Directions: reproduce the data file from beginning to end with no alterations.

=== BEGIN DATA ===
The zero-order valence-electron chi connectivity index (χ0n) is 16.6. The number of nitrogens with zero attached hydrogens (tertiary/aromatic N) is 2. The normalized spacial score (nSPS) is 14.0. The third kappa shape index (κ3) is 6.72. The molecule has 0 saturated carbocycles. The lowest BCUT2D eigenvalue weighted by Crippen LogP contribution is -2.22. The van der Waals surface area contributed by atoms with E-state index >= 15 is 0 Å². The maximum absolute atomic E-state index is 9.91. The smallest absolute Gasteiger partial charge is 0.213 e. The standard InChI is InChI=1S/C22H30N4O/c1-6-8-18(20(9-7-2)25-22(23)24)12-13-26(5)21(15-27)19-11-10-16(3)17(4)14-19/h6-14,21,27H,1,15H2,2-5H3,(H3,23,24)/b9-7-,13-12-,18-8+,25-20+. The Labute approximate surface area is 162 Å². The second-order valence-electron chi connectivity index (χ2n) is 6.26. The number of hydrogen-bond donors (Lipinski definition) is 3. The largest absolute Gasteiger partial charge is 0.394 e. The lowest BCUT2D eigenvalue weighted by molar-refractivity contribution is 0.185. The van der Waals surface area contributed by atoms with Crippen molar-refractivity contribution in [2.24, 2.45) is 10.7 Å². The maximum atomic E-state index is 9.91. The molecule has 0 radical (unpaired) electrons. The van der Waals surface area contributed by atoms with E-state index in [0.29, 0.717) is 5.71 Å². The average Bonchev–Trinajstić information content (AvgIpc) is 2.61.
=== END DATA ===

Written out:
The zero-order valence-electron chi connectivity index (χ0n) is 16.6. The number of nitrogens with zero attached hydrogens (tertiary/aromatic N) is 2. The normalized spacial score (nSPS) is 14.0. The third kappa shape index (κ3) is 6.72. The molecule has 0 saturated carbocycles. The lowest BCUT2D eigenvalue weighted by Crippen LogP contribution is -2.22. The van der Waals surface area contributed by atoms with E-state index >= 15 is 0 Å². The maximum absolute atomic E-state index is 9.91. The smallest absolute Gasteiger partial charge is 0.213 e. The standard InChI is InChI=1S/C22H30N4O/c1-6-8-18(20(9-7-2)25-22(23)24)12-13-26(5)21(15-27)19-11-10-16(3)17(4)14-19/h6-14,21,27H,1,15H2,2-5H3,(H3,23,24)/b9-7-,13-12-,18-8+,25-20+. The Labute approximate surface area is 162 Å². The second-order valence-electron chi connectivity index (χ2n) is 6.26. The number of hydrogen-bond donors (Lipinski definition) is 3. The largest absolute Gasteiger partial charge is 0.394 e. The lowest BCUT2D eigenvalue weighted by molar-refractivity contribution is 0.185. The van der Waals surface area contributed by atoms with Crippen molar-refractivity contribution in [2.24, 2.45) is 10.7 Å². The maximum atomic E-state index is 9.91. The molecule has 0 radical (unpaired) electrons. The van der Waals surface area contributed by atoms with E-state index in [0.29, 0.717) is 5.71 Å². The average Bonchev–Trinajstić information content (AvgIpc) is 2.61.